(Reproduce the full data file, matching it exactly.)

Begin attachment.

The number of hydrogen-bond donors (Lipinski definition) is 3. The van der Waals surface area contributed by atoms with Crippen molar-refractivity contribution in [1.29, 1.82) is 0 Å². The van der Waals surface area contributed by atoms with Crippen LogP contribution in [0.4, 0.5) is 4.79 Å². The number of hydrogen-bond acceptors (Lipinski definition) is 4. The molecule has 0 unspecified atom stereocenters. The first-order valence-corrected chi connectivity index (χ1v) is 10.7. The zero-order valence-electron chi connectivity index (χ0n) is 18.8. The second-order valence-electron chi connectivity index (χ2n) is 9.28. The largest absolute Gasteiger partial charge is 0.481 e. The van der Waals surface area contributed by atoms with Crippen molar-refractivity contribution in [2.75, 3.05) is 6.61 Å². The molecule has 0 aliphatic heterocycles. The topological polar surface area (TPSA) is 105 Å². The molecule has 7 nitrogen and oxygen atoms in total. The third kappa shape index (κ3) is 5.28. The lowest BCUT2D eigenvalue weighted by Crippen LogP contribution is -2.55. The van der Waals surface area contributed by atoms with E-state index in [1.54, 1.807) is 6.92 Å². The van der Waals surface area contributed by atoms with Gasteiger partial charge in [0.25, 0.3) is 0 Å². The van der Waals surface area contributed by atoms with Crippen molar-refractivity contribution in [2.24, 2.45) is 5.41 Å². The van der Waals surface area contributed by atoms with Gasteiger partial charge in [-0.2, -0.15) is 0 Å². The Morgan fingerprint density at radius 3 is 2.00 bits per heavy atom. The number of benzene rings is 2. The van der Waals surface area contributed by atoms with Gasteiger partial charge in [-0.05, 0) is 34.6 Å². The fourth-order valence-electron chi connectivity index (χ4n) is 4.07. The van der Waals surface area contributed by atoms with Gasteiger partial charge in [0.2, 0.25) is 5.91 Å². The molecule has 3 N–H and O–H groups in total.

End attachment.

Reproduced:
The number of hydrogen-bond donors (Lipinski definition) is 3. The van der Waals surface area contributed by atoms with Crippen molar-refractivity contribution in [1.29, 1.82) is 0 Å². The van der Waals surface area contributed by atoms with Crippen LogP contribution in [0.4, 0.5) is 4.79 Å². The number of hydrogen-bond acceptors (Lipinski definition) is 4. The molecule has 0 unspecified atom stereocenters. The first-order valence-corrected chi connectivity index (χ1v) is 10.7. The zero-order valence-electron chi connectivity index (χ0n) is 18.8. The second-order valence-electron chi connectivity index (χ2n) is 9.28. The largest absolute Gasteiger partial charge is 0.481 e. The van der Waals surface area contributed by atoms with Crippen molar-refractivity contribution in [2.75, 3.05) is 6.61 Å². The molecule has 0 aliphatic heterocycles. The topological polar surface area (TPSA) is 105 Å². The molecule has 7 nitrogen and oxygen atoms in total. The third kappa shape index (κ3) is 5.28. The lowest BCUT2D eigenvalue weighted by Crippen LogP contribution is -2.55. The van der Waals surface area contributed by atoms with E-state index in [1.54, 1.807) is 6.92 Å². The van der Waals surface area contributed by atoms with Gasteiger partial charge in [0.25, 0.3) is 0 Å². The van der Waals surface area contributed by atoms with Crippen molar-refractivity contribution in [2.24, 2.45) is 5.41 Å². The van der Waals surface area contributed by atoms with Gasteiger partial charge in [-0.2, -0.15) is 0 Å². The Morgan fingerprint density at radius 3 is 2.00 bits per heavy atom. The number of benzene rings is 2. The van der Waals surface area contributed by atoms with Gasteiger partial charge in [-0.05, 0) is 34.6 Å². The fourth-order valence-electron chi connectivity index (χ4n) is 4.07. The van der Waals surface area contributed by atoms with Gasteiger partial charge in [0.2, 0.25) is 5.91 Å². The molecule has 3 N–H and O–H groups in total.